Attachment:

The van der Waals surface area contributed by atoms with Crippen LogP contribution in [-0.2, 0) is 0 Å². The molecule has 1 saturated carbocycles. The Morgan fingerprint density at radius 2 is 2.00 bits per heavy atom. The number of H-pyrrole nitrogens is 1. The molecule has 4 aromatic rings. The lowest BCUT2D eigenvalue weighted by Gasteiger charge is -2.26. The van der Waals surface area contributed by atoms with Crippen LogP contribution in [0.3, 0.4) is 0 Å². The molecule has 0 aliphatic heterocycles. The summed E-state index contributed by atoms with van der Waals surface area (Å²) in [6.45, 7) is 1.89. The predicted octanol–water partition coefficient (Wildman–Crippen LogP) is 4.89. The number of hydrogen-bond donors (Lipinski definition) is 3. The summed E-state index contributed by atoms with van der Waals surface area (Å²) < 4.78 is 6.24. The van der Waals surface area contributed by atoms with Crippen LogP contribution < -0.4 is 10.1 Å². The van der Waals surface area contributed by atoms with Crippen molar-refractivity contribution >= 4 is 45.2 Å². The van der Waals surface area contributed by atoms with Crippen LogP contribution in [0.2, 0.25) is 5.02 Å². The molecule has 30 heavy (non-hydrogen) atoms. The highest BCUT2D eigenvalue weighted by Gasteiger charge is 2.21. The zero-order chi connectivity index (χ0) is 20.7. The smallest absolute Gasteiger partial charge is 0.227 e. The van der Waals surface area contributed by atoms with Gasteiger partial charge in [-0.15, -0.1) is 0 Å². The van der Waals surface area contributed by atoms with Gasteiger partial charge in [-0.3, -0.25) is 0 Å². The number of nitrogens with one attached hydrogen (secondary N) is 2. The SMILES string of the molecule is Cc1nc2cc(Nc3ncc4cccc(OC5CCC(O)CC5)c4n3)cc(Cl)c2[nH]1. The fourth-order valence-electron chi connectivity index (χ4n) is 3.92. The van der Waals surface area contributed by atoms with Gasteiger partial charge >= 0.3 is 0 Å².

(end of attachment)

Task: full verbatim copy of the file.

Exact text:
The van der Waals surface area contributed by atoms with Crippen LogP contribution in [-0.2, 0) is 0 Å². The molecule has 1 saturated carbocycles. The Morgan fingerprint density at radius 2 is 2.00 bits per heavy atom. The number of H-pyrrole nitrogens is 1. The molecule has 4 aromatic rings. The lowest BCUT2D eigenvalue weighted by Gasteiger charge is -2.26. The van der Waals surface area contributed by atoms with Crippen LogP contribution in [0.3, 0.4) is 0 Å². The molecule has 0 aliphatic heterocycles. The summed E-state index contributed by atoms with van der Waals surface area (Å²) in [6.45, 7) is 1.89. The predicted octanol–water partition coefficient (Wildman–Crippen LogP) is 4.89. The number of hydrogen-bond donors (Lipinski definition) is 3. The summed E-state index contributed by atoms with van der Waals surface area (Å²) < 4.78 is 6.24. The van der Waals surface area contributed by atoms with Crippen LogP contribution < -0.4 is 10.1 Å². The van der Waals surface area contributed by atoms with Crippen molar-refractivity contribution >= 4 is 45.2 Å². The van der Waals surface area contributed by atoms with Crippen LogP contribution in [0.2, 0.25) is 5.02 Å². The molecule has 30 heavy (non-hydrogen) atoms. The highest BCUT2D eigenvalue weighted by Gasteiger charge is 2.21. The zero-order chi connectivity index (χ0) is 20.7. The smallest absolute Gasteiger partial charge is 0.227 e. The van der Waals surface area contributed by atoms with Gasteiger partial charge in [-0.15, -0.1) is 0 Å². The van der Waals surface area contributed by atoms with Gasteiger partial charge in [-0.3, -0.25) is 0 Å². The number of nitrogens with one attached hydrogen (secondary N) is 2. The SMILES string of the molecule is Cc1nc2cc(Nc3ncc4cccc(OC5CCC(O)CC5)c4n3)cc(Cl)c2[nH]1. The fourth-order valence-electron chi connectivity index (χ4n) is 3.92. The van der Waals surface area contributed by atoms with Gasteiger partial charge >= 0.3 is 0 Å².